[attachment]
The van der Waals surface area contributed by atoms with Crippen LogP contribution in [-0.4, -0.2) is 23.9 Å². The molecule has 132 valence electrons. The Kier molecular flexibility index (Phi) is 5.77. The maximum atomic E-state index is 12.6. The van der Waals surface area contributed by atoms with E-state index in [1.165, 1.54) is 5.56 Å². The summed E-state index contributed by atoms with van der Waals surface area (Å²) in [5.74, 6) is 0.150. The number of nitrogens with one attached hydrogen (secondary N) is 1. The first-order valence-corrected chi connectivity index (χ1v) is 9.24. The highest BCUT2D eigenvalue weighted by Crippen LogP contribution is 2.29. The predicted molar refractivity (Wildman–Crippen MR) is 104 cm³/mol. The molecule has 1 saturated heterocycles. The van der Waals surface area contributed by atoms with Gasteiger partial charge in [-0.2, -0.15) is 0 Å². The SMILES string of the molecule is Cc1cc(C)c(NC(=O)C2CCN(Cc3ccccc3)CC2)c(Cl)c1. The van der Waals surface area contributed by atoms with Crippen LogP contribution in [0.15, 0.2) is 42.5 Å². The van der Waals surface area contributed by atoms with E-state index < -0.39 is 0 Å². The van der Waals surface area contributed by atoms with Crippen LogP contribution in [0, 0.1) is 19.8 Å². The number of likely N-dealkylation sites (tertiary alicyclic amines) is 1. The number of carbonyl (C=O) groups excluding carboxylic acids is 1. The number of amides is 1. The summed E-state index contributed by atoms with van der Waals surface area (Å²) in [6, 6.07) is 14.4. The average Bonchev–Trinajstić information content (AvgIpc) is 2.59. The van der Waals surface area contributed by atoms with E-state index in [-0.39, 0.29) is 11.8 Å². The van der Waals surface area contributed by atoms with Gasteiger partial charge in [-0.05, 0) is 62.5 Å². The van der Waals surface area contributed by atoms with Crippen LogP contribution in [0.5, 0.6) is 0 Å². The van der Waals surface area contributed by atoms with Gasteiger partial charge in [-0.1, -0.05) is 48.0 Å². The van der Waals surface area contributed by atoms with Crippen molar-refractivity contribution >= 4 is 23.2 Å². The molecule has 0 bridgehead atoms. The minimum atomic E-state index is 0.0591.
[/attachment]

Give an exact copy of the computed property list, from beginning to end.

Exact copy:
The van der Waals surface area contributed by atoms with Crippen LogP contribution in [-0.4, -0.2) is 23.9 Å². The molecule has 132 valence electrons. The Kier molecular flexibility index (Phi) is 5.77. The maximum atomic E-state index is 12.6. The van der Waals surface area contributed by atoms with E-state index in [1.165, 1.54) is 5.56 Å². The summed E-state index contributed by atoms with van der Waals surface area (Å²) in [5.74, 6) is 0.150. The number of nitrogens with one attached hydrogen (secondary N) is 1. The first-order valence-corrected chi connectivity index (χ1v) is 9.24. The highest BCUT2D eigenvalue weighted by Crippen LogP contribution is 2.29. The predicted molar refractivity (Wildman–Crippen MR) is 104 cm³/mol. The molecule has 1 saturated heterocycles. The van der Waals surface area contributed by atoms with Gasteiger partial charge in [-0.2, -0.15) is 0 Å². The SMILES string of the molecule is Cc1cc(C)c(NC(=O)C2CCN(Cc3ccccc3)CC2)c(Cl)c1. The van der Waals surface area contributed by atoms with Crippen LogP contribution in [0.15, 0.2) is 42.5 Å². The van der Waals surface area contributed by atoms with E-state index < -0.39 is 0 Å². The van der Waals surface area contributed by atoms with Crippen LogP contribution in [0, 0.1) is 19.8 Å². The number of likely N-dealkylation sites (tertiary alicyclic amines) is 1. The number of carbonyl (C=O) groups excluding carboxylic acids is 1. The number of amides is 1. The summed E-state index contributed by atoms with van der Waals surface area (Å²) in [6, 6.07) is 14.4. The average Bonchev–Trinajstić information content (AvgIpc) is 2.59. The van der Waals surface area contributed by atoms with E-state index in [-0.39, 0.29) is 11.8 Å². The van der Waals surface area contributed by atoms with Gasteiger partial charge in [-0.05, 0) is 62.5 Å². The van der Waals surface area contributed by atoms with Crippen LogP contribution in [0.5, 0.6) is 0 Å². The van der Waals surface area contributed by atoms with Gasteiger partial charge in [-0.1, -0.05) is 48.0 Å². The van der Waals surface area contributed by atoms with Crippen molar-refractivity contribution >= 4 is 23.2 Å². The molecule has 0 bridgehead atoms. The minimum atomic E-state index is 0.0591.